It seems strange that a diet that calls for more fat can raise “good” cholesterol and lower “bad” cholesterol, but ketogenic diets are linked to just that. It may be because the lower levels of insulin that result from these diets can stop your body from making more cholesterol. That means you’re less likely to have high blood pressure, hardened arteries, heart failure, and other heart conditions. It's unclear, however; how long these effects last.
Dementia and Alzheimer’s Disease A small study published in February 2013 in the journal Neurobiology of Aging found that older higher-risk adults on a keto diet experienced better memory functioning after just six weeks. (11) Some experts, like Richard Isaacson, MD, director of the Alzheimer’s Prevention Clinic at Weill Cornell Medicine and NewYork–Presbyterian in New York City, support low-carb diets for patients as one way to delay brain aging and possibly Alzheimer’s disease, the most common form of dementia.
The ketogenic diet is indicated as an adjunctive (additional) treatment in children and young people with drug-resistant epilepsy.[26][27] It is approved by national clinical guidelines in Scotland,[27] England, and Wales[26] and reimbursed by nearly all US insurance companies.[28] Children with a focal lesion (a single point of brain abnormality causing the epilepsy) who would make suitable candidates for surgery are more likely to become seizure-free with surgery than with the ketogenic diet.[9][29] About a third of epilepsy centres that offer the ketogenic diet also offer a dietary therapy to adults. Some clinicians consider the two less restrictive dietary variants—the low glycaemic index treatment and the modified Atkins diet—to be more appropriate for adolescents and adults.[9] A liquid form of the ketogenic diet is particularly easy to prepare for, and well tolerated by, infants on formula and children who are tube-fed.[5][30]

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In the mid-1990s, Hollywood producer Jim Abrahams, whose son's severe epilepsy was effectively controlled by the diet, created the Charlie Foundation to promote it. Publicity included an appearance on NBC's Dateline programme and ...First Do No Harm (1997), a made-for-television film starring Meryl Streep. The foundation sponsored a multicentre research study, the results of which—announced in 1996—marked the beginning of renewed scientific interest in the diet.[1]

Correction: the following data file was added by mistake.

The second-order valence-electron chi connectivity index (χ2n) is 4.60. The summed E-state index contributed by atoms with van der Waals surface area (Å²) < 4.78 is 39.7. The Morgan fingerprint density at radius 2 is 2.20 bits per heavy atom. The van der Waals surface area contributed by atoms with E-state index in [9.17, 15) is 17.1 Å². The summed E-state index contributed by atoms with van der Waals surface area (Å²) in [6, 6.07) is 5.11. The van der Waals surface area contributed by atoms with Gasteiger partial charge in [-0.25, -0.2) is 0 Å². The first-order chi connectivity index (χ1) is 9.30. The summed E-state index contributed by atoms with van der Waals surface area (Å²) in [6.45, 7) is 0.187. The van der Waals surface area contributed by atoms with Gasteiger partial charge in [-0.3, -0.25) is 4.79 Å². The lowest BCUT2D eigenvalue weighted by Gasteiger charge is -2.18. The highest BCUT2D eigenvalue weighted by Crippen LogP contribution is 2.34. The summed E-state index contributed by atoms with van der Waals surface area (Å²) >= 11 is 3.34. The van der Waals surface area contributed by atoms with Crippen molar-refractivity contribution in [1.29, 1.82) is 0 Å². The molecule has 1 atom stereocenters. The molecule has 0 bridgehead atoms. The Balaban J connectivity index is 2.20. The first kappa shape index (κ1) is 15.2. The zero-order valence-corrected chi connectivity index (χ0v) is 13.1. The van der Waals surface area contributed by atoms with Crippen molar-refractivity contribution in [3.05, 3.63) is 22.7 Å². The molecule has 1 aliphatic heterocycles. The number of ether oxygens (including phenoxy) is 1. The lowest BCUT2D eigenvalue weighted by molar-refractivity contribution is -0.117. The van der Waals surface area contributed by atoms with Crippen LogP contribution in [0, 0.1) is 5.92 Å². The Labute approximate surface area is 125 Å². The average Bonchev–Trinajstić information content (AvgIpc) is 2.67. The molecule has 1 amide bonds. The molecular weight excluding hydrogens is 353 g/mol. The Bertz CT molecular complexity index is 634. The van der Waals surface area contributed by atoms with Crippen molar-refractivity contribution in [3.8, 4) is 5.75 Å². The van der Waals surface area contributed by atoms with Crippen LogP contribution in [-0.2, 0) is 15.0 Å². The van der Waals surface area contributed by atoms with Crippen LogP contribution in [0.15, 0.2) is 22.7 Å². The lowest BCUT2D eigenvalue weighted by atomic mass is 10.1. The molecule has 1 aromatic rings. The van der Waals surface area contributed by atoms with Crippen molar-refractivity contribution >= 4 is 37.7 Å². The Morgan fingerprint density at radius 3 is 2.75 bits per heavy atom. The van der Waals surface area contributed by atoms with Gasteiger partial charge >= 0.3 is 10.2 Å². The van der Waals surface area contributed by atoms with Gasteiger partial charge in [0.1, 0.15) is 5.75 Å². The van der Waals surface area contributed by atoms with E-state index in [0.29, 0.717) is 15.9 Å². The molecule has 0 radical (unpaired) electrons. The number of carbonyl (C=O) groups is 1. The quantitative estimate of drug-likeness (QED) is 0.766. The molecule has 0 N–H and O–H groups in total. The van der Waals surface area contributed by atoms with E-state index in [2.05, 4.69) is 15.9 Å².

Otherwise in a nutshell ketosis can be defined as a “metabolic state that happens when you consume a very low carb, moderate protein, high fat diet (or fast for extended periods) that causes your body to switch from using glucose as it’s primary source of fuel, to running off ketones. Ketones themselves are produced when the body burns fat, and they’re primarily used as an alternative fuel source when glucose isn’t available.” (Keto Clarity)

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“the mitochondria – work much better on a ketogenic diet as they are able to increase energy levels in a stable, long-burning, efficient, and steady way. Not only that, a ketogenic diet induces epigenetic changes[6] which increases the energetic output of our mitochondria, reduces the production of damaging free radicals, and favours the production of GABA”

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Metabolic Syndrome Limited research, including a study published in November 2017 in the journal Diabetes & Metabolic Syndrome: Clinical Research & Reviews, has suggested that adults with metabolic disease following keto shed more weight and body fat compared with those on a standard American diet, which is heavy in processed food and added sugars. (6)
The ketogenic diet is not a benign, holistic, or natural treatment for epilepsy; as with any serious medical therapy, complications may result.[28] These are generally less severe and less frequent than with anticonvulsant medication or surgery.[28] Common but easily treatable short-term side effects include constipation, low-grade acidosis, and hypoglycaemia if an initial fast is undertaken. Raised levels of lipids in the blood affect up to 60% of children[38] and cholesterol levels may increase by around 30%.[28] This can be treated by changes to the fat content of the diet, such as from saturated fats towards polyunsaturated fats, and if persistent, by lowering the ketogenic ratio.[38] Supplements are necessary to counter the dietary deficiency of many micronutrients.[18]

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A Cochrane systematic review in 2018 found and analysed eleven randomized controlled trials of ketogenic diet in people with epilepsy for whom drugs failed to control their seizures.[2] Six of the trials compared a group assigned to a ketogenic diet with a group not assigned to one. The other trials compared types of diets or ways of introducing them to make them more tolerable.[2] In the largest trial of the ketogenic diet with a non-diet control[16], nearly 38% of the children and young people had half or fewer seizures with the diet compared 6% with the group not assigned to the diet. Two large trials of the Modified Atkins Diet compared to a non-diet control had similar results, with over 50% of children having half or fewer seizures with the diet compared to around 10% in the control group.[2] 

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